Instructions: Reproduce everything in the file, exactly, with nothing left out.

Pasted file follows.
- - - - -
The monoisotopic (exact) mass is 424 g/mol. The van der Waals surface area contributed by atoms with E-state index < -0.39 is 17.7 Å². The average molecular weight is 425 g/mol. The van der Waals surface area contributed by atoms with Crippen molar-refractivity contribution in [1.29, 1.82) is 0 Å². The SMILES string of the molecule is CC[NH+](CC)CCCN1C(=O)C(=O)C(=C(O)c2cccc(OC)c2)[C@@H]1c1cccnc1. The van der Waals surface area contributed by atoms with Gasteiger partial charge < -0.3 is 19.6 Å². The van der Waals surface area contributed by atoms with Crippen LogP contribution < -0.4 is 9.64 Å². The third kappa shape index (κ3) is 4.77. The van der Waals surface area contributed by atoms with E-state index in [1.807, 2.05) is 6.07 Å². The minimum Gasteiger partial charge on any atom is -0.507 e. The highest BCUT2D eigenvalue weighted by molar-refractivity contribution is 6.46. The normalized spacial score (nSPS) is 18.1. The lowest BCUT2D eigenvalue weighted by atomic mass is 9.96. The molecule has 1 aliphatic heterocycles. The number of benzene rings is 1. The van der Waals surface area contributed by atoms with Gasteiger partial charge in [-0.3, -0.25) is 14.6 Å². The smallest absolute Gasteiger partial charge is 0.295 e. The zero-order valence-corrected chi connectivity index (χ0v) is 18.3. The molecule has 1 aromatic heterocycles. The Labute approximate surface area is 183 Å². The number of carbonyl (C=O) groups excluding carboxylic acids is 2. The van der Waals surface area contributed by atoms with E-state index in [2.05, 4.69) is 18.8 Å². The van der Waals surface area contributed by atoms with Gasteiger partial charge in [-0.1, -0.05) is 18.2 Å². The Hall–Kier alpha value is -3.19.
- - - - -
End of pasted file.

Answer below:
The monoisotopic (exact) mass is 424 g/mol. The van der Waals surface area contributed by atoms with E-state index < -0.39 is 17.7 Å². The average molecular weight is 425 g/mol. The van der Waals surface area contributed by atoms with Crippen molar-refractivity contribution in [1.29, 1.82) is 0 Å². The SMILES string of the molecule is CC[NH+](CC)CCCN1C(=O)C(=O)C(=C(O)c2cccc(OC)c2)[C@@H]1c1cccnc1. The van der Waals surface area contributed by atoms with Gasteiger partial charge < -0.3 is 19.6 Å². The van der Waals surface area contributed by atoms with Crippen LogP contribution < -0.4 is 9.64 Å². The third kappa shape index (κ3) is 4.77. The van der Waals surface area contributed by atoms with E-state index in [1.807, 2.05) is 6.07 Å². The minimum Gasteiger partial charge on any atom is -0.507 e. The highest BCUT2D eigenvalue weighted by molar-refractivity contribution is 6.46. The normalized spacial score (nSPS) is 18.1. The lowest BCUT2D eigenvalue weighted by atomic mass is 9.96. The molecule has 1 aliphatic heterocycles. The number of benzene rings is 1. The van der Waals surface area contributed by atoms with Gasteiger partial charge in [-0.3, -0.25) is 14.6 Å². The smallest absolute Gasteiger partial charge is 0.295 e. The zero-order valence-corrected chi connectivity index (χ0v) is 18.3. The molecule has 1 aromatic heterocycles. The Labute approximate surface area is 183 Å². The number of carbonyl (C=O) groups excluding carboxylic acids is 2. The van der Waals surface area contributed by atoms with E-state index in [2.05, 4.69) is 18.8 Å². The van der Waals surface area contributed by atoms with Gasteiger partial charge in [-0.1, -0.05) is 18.2 Å². The Hall–Kier alpha value is -3.19.